Fleas, Ticks and Breed-Specific Diseases

Dog Stop Radio Show The June edition of the Dog Stop Radio Show is now available! Our host, Karen Conway, chats with longtime vet tech and G’day Pet Care Pro Emily Marino about fleas and ticks, and also does a fun segment titled “Why Does My Dog DO That?!” in which Marino answers questions from Bark Busters Facebook Fans! Then, learn all about the latest research into breed-specific health conditions from Leann Pape, DMV. To listen, click the links below.

The Truth About Fleas & Ticks

Longtime vet tech and G’day Pet Care Pro Emily Marino tells us all about fleas and ticks—where your dog can get fleas and ticks, how things change depending on seasons of the year and areas of the country, and what you can do to prevent fleas and ticks. She also shares what warning signs to look for and what to do if your dog does get fleas or ticks.

Why Does My Dog DO That?!

G'day Pet CareEver wonder why your dog likes to eat grass, “hump” other dogs or sniff other dogs in, well, less-than-appropriate places? Emily Marino, longtime vet tech and G’day Pet Care Pro, has your answers to these questions and more in this light-hearted edition of the Dog Stop Radio Show.

Advances in Research on Breed-Specific Health Concerns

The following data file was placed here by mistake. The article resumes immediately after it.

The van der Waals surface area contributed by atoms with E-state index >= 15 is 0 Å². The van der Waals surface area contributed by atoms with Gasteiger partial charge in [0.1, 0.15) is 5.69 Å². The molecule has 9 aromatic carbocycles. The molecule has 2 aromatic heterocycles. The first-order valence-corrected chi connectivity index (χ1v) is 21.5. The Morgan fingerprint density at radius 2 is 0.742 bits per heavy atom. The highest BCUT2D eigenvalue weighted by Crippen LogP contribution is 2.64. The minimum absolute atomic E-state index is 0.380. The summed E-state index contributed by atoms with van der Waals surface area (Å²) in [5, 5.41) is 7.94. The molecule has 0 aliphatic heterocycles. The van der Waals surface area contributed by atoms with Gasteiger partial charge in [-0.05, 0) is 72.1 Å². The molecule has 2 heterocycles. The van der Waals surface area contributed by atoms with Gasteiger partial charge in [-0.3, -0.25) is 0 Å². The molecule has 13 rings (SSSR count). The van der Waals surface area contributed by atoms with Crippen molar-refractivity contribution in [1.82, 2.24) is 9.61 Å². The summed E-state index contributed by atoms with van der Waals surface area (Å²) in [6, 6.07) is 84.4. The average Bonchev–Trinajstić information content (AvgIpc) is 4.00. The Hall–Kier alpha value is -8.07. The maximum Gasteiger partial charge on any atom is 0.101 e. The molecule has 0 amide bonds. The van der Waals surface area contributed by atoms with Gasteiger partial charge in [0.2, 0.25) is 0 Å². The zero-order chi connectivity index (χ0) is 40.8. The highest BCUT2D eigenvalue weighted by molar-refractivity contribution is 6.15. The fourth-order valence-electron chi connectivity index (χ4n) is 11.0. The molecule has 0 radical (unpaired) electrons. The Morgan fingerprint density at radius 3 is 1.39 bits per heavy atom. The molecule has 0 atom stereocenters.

In this fascinating edition, Dr. Leann Pape of Front Range Animal Hospital in Monument, Colorado, digs into how advances in genetic testing technology are aiding researchers and veterinarians in identifying, diagnosing and treating breed-specific diseases—such as Exercise-Induced Collapse (EIC), an increasingly common condition in Labrador retrievers.

Should You Test Your Dog for Breed-Specific Diseases?

Tune in to listen to Dr. Leann Pape of Front Range Animal Hospital in Monument, Colorado, talk about a variety of breed-specific health conditions and the tests and treatments that are now becoming available. You’ll learn about some of the more common genetic mutations being found, what breeds are commonly affected (and which aren’t), and what to watch for to know if/when you should have your dog tested.

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